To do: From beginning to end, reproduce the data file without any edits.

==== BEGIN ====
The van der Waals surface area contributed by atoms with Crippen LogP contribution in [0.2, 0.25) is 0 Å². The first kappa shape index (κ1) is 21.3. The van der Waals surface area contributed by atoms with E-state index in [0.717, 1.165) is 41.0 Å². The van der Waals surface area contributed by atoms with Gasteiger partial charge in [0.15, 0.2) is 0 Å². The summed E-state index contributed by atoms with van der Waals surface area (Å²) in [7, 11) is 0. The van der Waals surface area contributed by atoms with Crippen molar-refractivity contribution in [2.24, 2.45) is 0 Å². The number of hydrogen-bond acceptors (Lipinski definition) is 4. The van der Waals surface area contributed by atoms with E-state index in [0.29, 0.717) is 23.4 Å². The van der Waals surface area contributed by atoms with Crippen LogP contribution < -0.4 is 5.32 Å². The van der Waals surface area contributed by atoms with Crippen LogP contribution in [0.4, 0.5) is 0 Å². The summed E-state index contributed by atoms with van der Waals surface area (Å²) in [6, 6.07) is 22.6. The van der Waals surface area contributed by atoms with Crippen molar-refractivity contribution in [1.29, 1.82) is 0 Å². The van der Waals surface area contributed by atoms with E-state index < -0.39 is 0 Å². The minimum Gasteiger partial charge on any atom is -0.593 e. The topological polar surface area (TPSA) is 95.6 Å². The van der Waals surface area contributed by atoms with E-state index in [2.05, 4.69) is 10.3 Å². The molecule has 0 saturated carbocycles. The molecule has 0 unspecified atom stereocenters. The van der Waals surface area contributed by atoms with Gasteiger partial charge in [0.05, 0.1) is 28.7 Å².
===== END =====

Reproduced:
The van der Waals surface area contributed by atoms with Crippen LogP contribution in [0.2, 0.25) is 0 Å². The first kappa shape index (κ1) is 21.3. The van der Waals surface area contributed by atoms with E-state index in [0.717, 1.165) is 41.0 Å². The van der Waals surface area contributed by atoms with Gasteiger partial charge in [0.15, 0.2) is 0 Å². The summed E-state index contributed by atoms with van der Waals surface area (Å²) in [7, 11) is 0. The van der Waals surface area contributed by atoms with Crippen molar-refractivity contribution in [2.24, 2.45) is 0 Å². The number of hydrogen-bond acceptors (Lipinski definition) is 4. The van der Waals surface area contributed by atoms with E-state index in [0.29, 0.717) is 23.4 Å². The van der Waals surface area contributed by atoms with Crippen LogP contribution < -0.4 is 5.32 Å². The van der Waals surface area contributed by atoms with Crippen LogP contribution in [0.4, 0.5) is 0 Å². The summed E-state index contributed by atoms with van der Waals surface area (Å²) in [6, 6.07) is 22.6. The van der Waals surface area contributed by atoms with Crippen molar-refractivity contribution in [1.29, 1.82) is 0 Å². The van der Waals surface area contributed by atoms with E-state index < -0.39 is 0 Å². The minimum Gasteiger partial charge on any atom is -0.593 e. The topological polar surface area (TPSA) is 95.6 Å². The van der Waals surface area contributed by atoms with E-state index in [2.05, 4.69) is 10.3 Å². The molecule has 0 saturated carbocycles. The molecule has 0 unspecified atom stereocenters. The van der Waals surface area contributed by atoms with Gasteiger partial charge in [0.05, 0.1) is 28.7 Å².